Watching Wes Anderson's films can often feel like a tumble down a rabbit hole. With the opening credits comes entry into a world that's both weird and wonderful. The writer and director of movies like Rushmore, The Royal Tenenbaums and Moonrise Kingdom has long had a point of view that is completely original — even dating back to the fifth grade, when he and a friend dramatized a Kenny Rogers album.
"We built quite a nice set," Anderson recalls. "We just performed the whole album of The Gambler with puppets playing instruments."
At Sunday's Oscar ceremony, the feel-good win of the night came when <em>12 Years a Slave </em>star Lupita Nyong'o took home the supporting-actress trophy.
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The big winner was 12 Years a Slave, but there was quite a bit of love to go around at Sunday night's Oscars. What there wasn't, as usual, was a lot of riveting television.
Sure, there was John Travolta squinting at the teleprompter and introducing Idina Menzel (to sing the Oscar-winning Best Original Song "Let It Go," from Frozen) as — no kidding — "Adele Dazeem." And there was a fun dance number featuring Pharrell Williams and his own Oscar-nominated "Happy," which he wore a formal black version of his Grammys hat to perform.
On location for <em>Walk of Shame,</em> camera crew members Larry Nielsen (center) and Milan "Miki" Janicin (right) help set up a crane shot. The wireless focus remote Nielsen will use is hanging from that purple carabiner on his jacket.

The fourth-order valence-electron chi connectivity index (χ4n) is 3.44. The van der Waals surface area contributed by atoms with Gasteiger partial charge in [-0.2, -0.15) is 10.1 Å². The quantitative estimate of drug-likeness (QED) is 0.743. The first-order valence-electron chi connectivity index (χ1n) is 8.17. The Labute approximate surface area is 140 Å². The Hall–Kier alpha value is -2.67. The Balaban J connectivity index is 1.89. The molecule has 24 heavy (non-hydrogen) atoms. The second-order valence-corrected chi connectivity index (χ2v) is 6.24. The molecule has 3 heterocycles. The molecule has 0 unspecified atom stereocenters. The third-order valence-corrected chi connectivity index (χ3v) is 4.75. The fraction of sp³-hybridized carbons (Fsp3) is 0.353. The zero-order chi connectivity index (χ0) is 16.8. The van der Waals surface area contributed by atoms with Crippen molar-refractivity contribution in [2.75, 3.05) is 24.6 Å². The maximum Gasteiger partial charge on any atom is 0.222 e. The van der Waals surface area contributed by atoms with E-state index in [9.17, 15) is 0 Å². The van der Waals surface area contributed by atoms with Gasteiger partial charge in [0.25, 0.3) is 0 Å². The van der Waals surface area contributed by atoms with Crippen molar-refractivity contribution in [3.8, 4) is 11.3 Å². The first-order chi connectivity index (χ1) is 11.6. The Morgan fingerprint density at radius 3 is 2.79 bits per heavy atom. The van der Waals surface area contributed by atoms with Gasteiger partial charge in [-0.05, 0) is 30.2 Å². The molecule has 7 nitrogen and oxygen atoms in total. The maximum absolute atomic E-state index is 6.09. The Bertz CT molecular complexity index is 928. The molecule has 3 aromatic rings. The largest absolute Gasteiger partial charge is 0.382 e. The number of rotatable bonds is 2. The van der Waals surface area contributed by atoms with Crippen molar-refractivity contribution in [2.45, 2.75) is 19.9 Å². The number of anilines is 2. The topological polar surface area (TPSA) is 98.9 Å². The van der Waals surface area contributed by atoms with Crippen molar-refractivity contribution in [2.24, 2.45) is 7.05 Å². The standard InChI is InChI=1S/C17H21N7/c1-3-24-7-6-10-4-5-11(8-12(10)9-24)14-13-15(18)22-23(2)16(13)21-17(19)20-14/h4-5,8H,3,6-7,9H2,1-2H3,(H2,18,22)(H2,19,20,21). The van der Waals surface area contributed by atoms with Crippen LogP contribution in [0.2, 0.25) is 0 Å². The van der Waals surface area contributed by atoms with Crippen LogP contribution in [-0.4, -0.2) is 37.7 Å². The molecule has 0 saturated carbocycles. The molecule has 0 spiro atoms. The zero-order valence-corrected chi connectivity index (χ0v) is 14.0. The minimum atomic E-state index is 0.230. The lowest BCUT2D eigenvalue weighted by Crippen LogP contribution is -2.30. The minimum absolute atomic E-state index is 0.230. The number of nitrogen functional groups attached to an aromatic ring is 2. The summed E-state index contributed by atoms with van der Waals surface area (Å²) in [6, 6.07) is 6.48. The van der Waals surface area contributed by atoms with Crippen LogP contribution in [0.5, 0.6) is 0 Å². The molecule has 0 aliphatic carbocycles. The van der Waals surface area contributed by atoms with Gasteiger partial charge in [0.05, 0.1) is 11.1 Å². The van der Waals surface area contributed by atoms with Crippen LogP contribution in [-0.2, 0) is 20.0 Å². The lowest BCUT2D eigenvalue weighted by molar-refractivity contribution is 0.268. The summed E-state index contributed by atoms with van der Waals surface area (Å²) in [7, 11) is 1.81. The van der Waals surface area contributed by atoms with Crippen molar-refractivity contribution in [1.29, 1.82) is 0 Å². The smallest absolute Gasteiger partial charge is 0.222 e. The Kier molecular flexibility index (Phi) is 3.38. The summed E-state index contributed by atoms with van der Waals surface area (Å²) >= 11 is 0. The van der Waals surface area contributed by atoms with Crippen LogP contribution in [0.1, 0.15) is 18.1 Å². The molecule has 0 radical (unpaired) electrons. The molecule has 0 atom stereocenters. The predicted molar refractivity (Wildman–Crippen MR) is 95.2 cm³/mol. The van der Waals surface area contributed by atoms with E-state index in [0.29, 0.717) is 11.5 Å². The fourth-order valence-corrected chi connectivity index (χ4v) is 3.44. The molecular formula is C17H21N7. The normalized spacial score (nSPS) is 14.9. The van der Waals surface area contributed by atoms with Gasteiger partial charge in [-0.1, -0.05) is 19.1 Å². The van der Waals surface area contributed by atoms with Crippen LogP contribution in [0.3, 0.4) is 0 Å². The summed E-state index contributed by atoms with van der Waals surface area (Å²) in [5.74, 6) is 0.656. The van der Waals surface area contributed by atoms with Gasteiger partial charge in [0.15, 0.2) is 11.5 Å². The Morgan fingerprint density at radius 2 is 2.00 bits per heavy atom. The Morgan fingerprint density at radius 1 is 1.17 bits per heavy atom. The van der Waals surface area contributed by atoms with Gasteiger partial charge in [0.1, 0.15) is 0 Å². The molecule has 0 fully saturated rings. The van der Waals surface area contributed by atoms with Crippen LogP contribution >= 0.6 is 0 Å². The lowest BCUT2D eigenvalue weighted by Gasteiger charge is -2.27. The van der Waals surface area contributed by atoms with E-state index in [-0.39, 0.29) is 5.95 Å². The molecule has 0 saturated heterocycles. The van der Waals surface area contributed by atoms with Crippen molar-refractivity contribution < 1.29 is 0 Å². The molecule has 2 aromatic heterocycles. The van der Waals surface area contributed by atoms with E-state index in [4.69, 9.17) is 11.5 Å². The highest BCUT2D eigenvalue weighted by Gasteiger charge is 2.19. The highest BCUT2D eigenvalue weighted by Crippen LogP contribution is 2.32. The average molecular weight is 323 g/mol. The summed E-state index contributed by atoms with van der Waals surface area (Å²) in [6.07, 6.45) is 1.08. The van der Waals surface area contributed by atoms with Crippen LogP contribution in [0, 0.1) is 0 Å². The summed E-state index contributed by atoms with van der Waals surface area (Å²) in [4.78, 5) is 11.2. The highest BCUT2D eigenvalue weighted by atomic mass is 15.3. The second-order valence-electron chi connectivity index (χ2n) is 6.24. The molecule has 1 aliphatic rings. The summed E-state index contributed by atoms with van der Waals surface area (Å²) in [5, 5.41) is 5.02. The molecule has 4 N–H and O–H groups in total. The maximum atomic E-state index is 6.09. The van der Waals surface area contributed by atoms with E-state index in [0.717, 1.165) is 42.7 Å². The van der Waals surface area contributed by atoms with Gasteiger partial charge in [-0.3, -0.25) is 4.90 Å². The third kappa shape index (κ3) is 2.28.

You won't believe it — I didn't — but the person responsible for keeping each and every shot of a movie in focus never looks through a camera lens.
"No," says focus puller Baird Steptoe. "We do not look through the camera at all."
Steptoe has worked as a first assistant cameraman on films from The Sixth Sense to Thor to last year's Grownups Two. He says he's learned to judge distances — precise distances — with his naked eye alone.
"I mean, I can tell you roughly from you to me right now," he says. "I would say about 2-11."
For 40 years, Dean Smith made his living as a stunt double in Hollywood Westerns — including eight Oscar winners and nominees — like True Grit, The Alamo and How The West Was Won.
"I was able to make all the leading men look good," Dean tells his wife Debby in an interview with StoryCorps. And not just men, he adds.
"One time, I doubled [as] Maureen O'Hara. I got the clothes and I got this big red wig. When I got back on the set, they laughed at me and they said my legs didn't look too much like Maureen's," he laughs.